Food Delivery Drivers: Personal Policies and Commercial General Liability Coverage

COVID-19, Personal Lines, Property & Casualty

In states like Wisconsin, emergency orders have been issued to close bars and restaurants and limit their service to delivery. This has only served to increase the demand for delivery options, and restaurants that normally do not offer this service are implementing delivery programs for the first time. Employees who do not typically deliver food may be asked to use their own insured personal vehicles to do so. This has implications for both personal insurance and property & casualty coverage.

OCI guidance on Coverage for Delivery Drivers under Personal Auto Policies

The Office of the Commissioner of Insurance (OCI) is providing guidance regarding insurance coverage for delivery drivers during the COVID-19 public health emergency.

Personal auto policies do not typically provide coverage for vehicles that are used for food delivery, however OCI believes it would be impractical for drivers to temporarily obtain coverage, given the day-to-day changes in federal and statewide policies regarding COVID-19. Therefore, in regard to auto policies and claims in effect on or after March 17, 2020:

“OCI orders that Insurers shall not deny a claim under a personal auto policy solely because the insured was engaged in delivering food on behalf of a restaurant impacted by the restaurant closure.”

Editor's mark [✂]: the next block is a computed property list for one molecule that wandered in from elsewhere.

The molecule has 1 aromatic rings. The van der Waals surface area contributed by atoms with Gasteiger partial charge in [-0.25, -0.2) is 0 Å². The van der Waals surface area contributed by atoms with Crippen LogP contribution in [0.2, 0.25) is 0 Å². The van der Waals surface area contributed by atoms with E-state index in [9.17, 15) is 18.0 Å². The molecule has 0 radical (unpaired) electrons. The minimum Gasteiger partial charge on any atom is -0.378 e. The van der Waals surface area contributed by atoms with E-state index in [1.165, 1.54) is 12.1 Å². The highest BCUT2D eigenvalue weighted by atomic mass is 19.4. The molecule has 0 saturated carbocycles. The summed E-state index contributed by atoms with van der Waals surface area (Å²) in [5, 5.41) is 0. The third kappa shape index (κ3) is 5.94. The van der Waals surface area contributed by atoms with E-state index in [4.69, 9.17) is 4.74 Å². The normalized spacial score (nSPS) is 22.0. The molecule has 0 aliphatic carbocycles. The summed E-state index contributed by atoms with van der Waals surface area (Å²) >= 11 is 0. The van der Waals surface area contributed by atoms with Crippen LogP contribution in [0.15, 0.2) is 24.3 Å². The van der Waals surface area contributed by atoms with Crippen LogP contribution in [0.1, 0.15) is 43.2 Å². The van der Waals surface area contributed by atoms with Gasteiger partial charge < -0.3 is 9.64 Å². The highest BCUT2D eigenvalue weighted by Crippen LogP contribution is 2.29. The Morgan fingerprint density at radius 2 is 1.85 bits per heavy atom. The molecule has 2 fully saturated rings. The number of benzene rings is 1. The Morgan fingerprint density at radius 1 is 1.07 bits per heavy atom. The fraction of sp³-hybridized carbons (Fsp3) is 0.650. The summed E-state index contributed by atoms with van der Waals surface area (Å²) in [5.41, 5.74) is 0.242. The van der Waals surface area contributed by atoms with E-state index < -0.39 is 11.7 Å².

Who or what does this coverage not apply to?

  • Drivers who already have coverage for deliveries through their personal policy or another policy
  • Drivers working for a transportation network company or similar delivery company
  • Coverage does not stack with any coverage currently afforded

OCI guidance on Hired and Non-owned Auto Coverage

Restaurants who employ delivery drivers typically have hired and non-owned auto coverage as a rider in their commercial general liability policy. Many restaurants could not have anticipated the changing policies in regards to COVID-19, and it is likely that their commercial general liability policy will not include that rider. For that reason, in regard to all commercial general liability policies in effect on or after March 17, 2020:

“OCI orders all insurers who provide commercial general liability coverage to a restaurant to notify their restaurant insureds that hired and non-owned auto coverage is available if requested. If the insured restaurant requests hired and non-owned auto coverage, the insurer shall, either through a rider or stand-alone policy, provide this coverage to any insured restaurant.”

The coverage shall be effective upon the date it is requested. Both OCI orders will remain in effect until the public health emergency order is lifted to permit restaurants to resume normal operations.

Key Takeaway

New emergency orders have limited bar and restaurant service to delivery. Those who are offering delivery service for the first time should be aware of recent OCI orders that require insurers to provide hired and non-owned auto coverage to restaurants if requested, effective immediately, and provide liability exceptions for food delivery workers using their personal vehicles.

Back to Insight Center